The following identifies common varieties for each flowering type:
Table 1 of http://ucavo.ucr.edu/Flowering/FloweringBasics.html
You mentioned that you have an existing avocado tree. If you know which flowering type your tree is, then plan to plant another tree of the other flowering type, so you will be more successful in cross-pollinating both trees.
You also asked how far apart to plant the two trees. You can plant the new tree anywhere in the yard and cross-pollination should occur. Depending on the size of your existing tree, be aware that you don't want to plant the new tree in the shadow of the existing tree. Here is a link that provides information on avocado tree flowering behavior:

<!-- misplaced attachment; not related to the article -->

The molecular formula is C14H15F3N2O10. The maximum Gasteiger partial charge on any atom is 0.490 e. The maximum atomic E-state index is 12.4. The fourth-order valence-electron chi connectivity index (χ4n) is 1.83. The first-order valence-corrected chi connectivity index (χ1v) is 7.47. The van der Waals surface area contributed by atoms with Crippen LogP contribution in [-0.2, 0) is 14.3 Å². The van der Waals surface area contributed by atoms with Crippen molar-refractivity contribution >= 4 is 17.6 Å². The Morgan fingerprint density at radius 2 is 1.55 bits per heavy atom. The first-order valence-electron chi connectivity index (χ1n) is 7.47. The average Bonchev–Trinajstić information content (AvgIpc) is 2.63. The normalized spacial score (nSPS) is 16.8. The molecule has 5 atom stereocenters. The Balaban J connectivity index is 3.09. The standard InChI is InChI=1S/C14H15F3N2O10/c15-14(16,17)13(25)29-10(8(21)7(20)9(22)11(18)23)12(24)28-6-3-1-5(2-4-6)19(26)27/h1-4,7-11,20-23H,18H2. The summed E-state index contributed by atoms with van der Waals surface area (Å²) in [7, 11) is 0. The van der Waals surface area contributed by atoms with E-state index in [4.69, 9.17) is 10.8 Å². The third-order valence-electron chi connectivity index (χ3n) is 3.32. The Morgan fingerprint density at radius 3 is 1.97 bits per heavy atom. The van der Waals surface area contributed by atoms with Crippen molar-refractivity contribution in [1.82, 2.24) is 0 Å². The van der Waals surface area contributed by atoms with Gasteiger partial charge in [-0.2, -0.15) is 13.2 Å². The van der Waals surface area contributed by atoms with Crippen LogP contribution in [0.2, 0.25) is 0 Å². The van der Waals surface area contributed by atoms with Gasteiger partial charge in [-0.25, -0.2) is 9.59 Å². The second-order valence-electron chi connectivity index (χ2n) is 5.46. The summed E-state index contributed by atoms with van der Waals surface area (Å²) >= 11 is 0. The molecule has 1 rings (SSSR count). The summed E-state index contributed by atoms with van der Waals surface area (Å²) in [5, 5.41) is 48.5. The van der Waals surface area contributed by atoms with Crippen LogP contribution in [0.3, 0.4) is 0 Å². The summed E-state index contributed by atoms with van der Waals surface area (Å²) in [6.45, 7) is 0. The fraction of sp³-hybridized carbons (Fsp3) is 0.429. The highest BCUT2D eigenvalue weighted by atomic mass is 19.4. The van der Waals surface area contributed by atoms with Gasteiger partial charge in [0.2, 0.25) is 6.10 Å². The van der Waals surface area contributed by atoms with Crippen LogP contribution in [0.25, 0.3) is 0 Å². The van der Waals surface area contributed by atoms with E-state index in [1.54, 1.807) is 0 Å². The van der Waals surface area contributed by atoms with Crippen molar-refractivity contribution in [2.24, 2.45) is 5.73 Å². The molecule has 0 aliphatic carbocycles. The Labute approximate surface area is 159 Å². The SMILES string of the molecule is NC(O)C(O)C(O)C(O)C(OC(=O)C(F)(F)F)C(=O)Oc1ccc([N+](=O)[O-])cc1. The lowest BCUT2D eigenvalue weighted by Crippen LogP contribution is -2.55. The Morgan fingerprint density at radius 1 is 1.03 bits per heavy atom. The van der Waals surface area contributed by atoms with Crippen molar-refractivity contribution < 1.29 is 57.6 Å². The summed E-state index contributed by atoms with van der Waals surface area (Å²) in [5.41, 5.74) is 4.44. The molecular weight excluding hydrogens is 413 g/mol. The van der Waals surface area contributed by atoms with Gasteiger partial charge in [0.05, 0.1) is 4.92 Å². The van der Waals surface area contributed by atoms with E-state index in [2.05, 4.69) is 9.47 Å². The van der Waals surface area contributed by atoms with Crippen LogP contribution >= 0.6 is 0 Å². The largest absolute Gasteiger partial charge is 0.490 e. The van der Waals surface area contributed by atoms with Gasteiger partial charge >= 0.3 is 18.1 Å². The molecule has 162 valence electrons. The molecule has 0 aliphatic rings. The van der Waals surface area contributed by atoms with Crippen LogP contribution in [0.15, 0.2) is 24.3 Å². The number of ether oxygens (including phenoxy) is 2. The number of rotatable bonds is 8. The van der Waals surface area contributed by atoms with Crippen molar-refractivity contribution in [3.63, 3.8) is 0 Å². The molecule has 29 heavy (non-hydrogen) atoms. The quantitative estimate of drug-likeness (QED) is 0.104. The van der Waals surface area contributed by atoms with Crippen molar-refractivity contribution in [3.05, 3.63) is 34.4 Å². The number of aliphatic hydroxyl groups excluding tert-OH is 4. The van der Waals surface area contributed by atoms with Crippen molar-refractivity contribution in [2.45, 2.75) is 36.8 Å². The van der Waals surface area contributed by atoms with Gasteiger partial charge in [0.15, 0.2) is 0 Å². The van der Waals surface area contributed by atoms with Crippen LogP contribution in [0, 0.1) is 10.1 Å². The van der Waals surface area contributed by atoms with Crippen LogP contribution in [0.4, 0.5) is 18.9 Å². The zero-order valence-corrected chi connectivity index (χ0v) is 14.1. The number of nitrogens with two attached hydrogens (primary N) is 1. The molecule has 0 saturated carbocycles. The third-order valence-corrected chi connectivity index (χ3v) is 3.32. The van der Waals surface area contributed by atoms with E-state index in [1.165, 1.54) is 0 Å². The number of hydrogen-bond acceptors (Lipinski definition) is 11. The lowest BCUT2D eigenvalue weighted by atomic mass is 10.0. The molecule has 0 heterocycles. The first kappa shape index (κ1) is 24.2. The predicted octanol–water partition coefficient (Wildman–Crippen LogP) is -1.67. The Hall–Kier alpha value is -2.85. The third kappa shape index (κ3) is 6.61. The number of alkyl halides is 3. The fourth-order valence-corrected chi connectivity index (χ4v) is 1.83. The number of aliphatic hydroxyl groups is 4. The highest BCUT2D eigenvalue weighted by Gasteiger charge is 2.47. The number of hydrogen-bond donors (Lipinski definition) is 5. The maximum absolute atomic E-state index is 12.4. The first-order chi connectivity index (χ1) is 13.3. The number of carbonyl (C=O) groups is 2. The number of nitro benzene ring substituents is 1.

In general, avocado trees do best at moderately warm temperatures (60‒85 degrees F.) with moderate humidity. Optimum fruit set occurs from 65‒75 degrees F. Cooler or warmer temperatures are less ideal. They can tolerate temperatures, once established, of about 28‒32 degrees F with minimal damage. Plant your tree in March through June. If you plant during the summer, there is always the risk of sun damage, because avocado trees don't absorb water very well when they are young. Plant in a spot protected from wind and frost, and planting in full sun is best. The avocado is a shallow-rooted tree with most of its feeder roots in the top six inches of the soil, so give it good aeration. Its root system is very sensitive, and great care should be taken not to disturb it when transplanting. Avocado trees like the pH of the soil to be about 6‒6.5. If you have heavy clay soil, elevate the tree in a mound for better drainage, making the mound 1‒2 feet high and 3‒5 feet around. Here is a link with information on growing avocado trees: